Misdirected by the gap: The relationship between inattentional blindness and attentional misdirection

  title={Misdirected by the gap: The relationship between inattentional blindness and attentional misdirection},
  author={Gustav Kuhn and Benjamin W Tatler},
  journal={Consciousness and Cognition},

Misdirection – Past, Present, and the Future

This paper focuses on four main points: the magician’s concept of misdirection, the paradigms used to study misdirection scientifically, the current scientific findings, and future directions.

Don’t get misdirected! Differences in overt and covert attentional inhibition between children and adults

The results illustrate that within a more naturalistic context children are significantly more distracted than adults, and this distraction can have major implications on their visual awareness.

Never Repeat the Same Trick Twice—Unless it is Cognitively Impenetrable

It is found that the observed solution rates for tricks based on attentional misdirection increased much more with repeated viewing than those for tricksbased on amodal completion, which remained very low throughout.

Illusions of Imagery and Magical Experiences

A first exploratory overview and preliminary conceptual analysis of a class of magic tricks, namely, a set of tricks that can be loosely defined as topological tricks, is offered.

A Study of Behavioural and Neural Signatures of Perceptual and Cognitive Illusions Induced by Magic Effects

In two experiments, showing behavioural and evoked responses of subjects while watching an oddball sequence of continues, unedited videos of a magic trick known as Chop-Cup, it was found that, on the one hand, subjects’ behavioural responses were strongly biased by the magic trick, and on the other, that the neural responses were modulated by the odd ball sequence of stimulus presentation, as expected.

To Expect Means Not to Expect

The diversity of data obtained in the investigations of inattentional blindness (IB) and the variety of factors influencing this phenomenon clearly demonstrate its resistance to simple definitions or

Does Magic Offer a Cryptozoology Ground for Psychology?

Magicians often trick spectators’ senses by relying on cognitive limitations. To do so, they use intuitive but age-old knowledge of human cognition. Research into the relationship between magic and

The Other Side of Magic

  • V. EkrollB. SayimJ. Wagemans
  • Psychology
    Perspectives on psychological science : a journal of the Association for Psychological Science
  • 2017
It is argued that perceptual and cognitive principles governing how humans experience hidden things and reason about them play a central role in many magic tricks, and how insights from perceptual psychology provide a framework for understanding why these tricks work so well.

Magic and Misdirection: The Influence of Social Cues on the Allocation of Visual Attention While Watching a Cups-and-Balls Routine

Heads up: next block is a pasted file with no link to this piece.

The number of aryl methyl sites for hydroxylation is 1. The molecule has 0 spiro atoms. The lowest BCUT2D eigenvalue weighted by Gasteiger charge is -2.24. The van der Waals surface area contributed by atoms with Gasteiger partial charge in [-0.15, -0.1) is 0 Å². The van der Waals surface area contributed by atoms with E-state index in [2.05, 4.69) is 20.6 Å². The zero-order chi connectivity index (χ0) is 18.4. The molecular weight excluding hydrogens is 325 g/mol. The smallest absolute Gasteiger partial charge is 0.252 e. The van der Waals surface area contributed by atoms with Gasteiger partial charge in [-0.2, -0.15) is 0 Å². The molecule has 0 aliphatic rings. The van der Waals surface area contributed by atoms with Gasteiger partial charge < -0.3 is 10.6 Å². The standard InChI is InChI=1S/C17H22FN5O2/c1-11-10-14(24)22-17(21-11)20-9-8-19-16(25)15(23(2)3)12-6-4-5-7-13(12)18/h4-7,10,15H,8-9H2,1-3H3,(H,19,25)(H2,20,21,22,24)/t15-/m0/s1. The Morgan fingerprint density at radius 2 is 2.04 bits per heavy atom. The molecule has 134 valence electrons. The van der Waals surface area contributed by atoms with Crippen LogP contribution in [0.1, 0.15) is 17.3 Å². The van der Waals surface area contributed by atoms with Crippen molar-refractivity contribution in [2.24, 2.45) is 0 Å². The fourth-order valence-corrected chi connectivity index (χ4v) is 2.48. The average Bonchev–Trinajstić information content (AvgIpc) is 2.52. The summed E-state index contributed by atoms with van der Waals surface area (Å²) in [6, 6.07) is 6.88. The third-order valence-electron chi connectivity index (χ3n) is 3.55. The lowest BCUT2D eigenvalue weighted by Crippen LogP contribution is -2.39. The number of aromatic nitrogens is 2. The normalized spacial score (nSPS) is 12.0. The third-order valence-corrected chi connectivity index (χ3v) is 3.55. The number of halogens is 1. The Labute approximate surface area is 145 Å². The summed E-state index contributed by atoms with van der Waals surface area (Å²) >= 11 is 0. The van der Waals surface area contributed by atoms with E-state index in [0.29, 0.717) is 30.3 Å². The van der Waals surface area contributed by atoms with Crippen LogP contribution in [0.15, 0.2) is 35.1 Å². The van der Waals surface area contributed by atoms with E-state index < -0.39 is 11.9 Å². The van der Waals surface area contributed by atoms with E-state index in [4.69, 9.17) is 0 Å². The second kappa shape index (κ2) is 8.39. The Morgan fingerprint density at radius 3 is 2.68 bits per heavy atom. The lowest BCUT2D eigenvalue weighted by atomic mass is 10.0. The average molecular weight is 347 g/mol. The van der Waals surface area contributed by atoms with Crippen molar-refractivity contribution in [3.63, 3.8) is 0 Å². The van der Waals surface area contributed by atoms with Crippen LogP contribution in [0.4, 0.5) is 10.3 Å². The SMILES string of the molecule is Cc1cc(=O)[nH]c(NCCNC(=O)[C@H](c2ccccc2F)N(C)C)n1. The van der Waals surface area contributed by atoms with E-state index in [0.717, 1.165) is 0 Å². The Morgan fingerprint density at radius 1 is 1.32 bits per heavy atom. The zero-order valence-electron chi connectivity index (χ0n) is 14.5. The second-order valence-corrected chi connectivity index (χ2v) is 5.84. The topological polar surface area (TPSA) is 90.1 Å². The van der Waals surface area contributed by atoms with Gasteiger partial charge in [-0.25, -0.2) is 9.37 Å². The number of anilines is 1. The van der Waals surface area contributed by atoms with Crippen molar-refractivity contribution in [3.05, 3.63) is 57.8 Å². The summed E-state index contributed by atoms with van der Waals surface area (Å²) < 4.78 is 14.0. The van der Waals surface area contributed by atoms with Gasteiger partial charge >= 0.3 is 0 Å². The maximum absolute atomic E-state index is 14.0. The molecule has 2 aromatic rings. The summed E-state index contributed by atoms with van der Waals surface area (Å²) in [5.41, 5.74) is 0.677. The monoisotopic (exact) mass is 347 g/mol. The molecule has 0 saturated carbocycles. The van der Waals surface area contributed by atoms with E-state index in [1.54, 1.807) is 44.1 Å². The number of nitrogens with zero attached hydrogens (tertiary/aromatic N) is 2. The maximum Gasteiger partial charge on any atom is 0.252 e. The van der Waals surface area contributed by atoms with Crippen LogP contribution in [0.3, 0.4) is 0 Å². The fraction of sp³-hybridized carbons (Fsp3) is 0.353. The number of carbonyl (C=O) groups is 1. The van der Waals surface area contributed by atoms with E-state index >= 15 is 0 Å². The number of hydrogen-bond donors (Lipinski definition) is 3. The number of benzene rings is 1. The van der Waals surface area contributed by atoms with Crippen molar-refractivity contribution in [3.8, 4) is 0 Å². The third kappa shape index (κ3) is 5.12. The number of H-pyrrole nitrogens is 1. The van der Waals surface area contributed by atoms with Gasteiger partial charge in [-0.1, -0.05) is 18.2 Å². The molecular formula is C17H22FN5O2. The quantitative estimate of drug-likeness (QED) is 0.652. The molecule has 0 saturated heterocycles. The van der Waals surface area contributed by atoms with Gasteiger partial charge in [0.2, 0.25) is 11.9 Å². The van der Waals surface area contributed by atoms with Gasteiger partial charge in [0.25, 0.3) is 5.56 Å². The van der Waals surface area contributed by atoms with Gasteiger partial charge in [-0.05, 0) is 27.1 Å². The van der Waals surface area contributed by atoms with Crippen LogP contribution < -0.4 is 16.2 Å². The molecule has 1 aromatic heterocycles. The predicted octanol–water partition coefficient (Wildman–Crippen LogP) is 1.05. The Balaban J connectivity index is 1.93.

An effort was made to disentangle the unique influence of different social and physical triggers of attentional misdirection on observers’ overt and covert attention and to increase the probability of missing the trick mechanism.



What’s “inattentional” about inattentional blindness?

  • S. Most
  • Psychology, Biology
    Consciousness and Cognition
  • 2010

Misdirection, attention and awareness: Inattentional blindness reveals temporal relationship between eye movements and visual awareness

A magic trick is designed that could be used to investigate how misdirection can prevent people from perceiving a visually salient event, thus offering a novel paradigm to examine inattentional blindness and demonstrates how overt and covert attention can be spatially dissociated.

Misdirection in magic: Implications for the relationship between eye gaze and attention

Magicians use misdirection to manipulate people's attention in order to prevent their audiences from uncovering their methods. Here we used a prerecorded version of a magic trick to investigate some

Inattentional Blindness

Surprising as it may seem, research shows that we rarely see what we are looking at unless our attention is directed to it. This phenomenon can have serious life-and-death consequences. Although the

Gorillas in Our Midst: Sustained Inattentional Blindness for Dynamic Events

A new study builds on classic studies of divided visual attention to examine inattentional blindness for complex objects and events in dynamic scenes and suggests that the likelihood of noticing an unexpected object depends on the similarity of that object to other objects in the display and on how difficult the priming monitoring task is.

What you see is what you set: sustained inattentional blindness and the capture of awareness.

The authors conclude that many--but not all--aspects of attention capture apply to inattentional blindness but that these 2 classes of phenomena remain importantly distinct.

How Magic Changes Our Expectations About Autism

Although individuals with ASD showed typical patterns of looking to the magician’s face and eyes, they were slower to launch their first saccade to the face and had difficulty in fixating the fast-moving observable ball.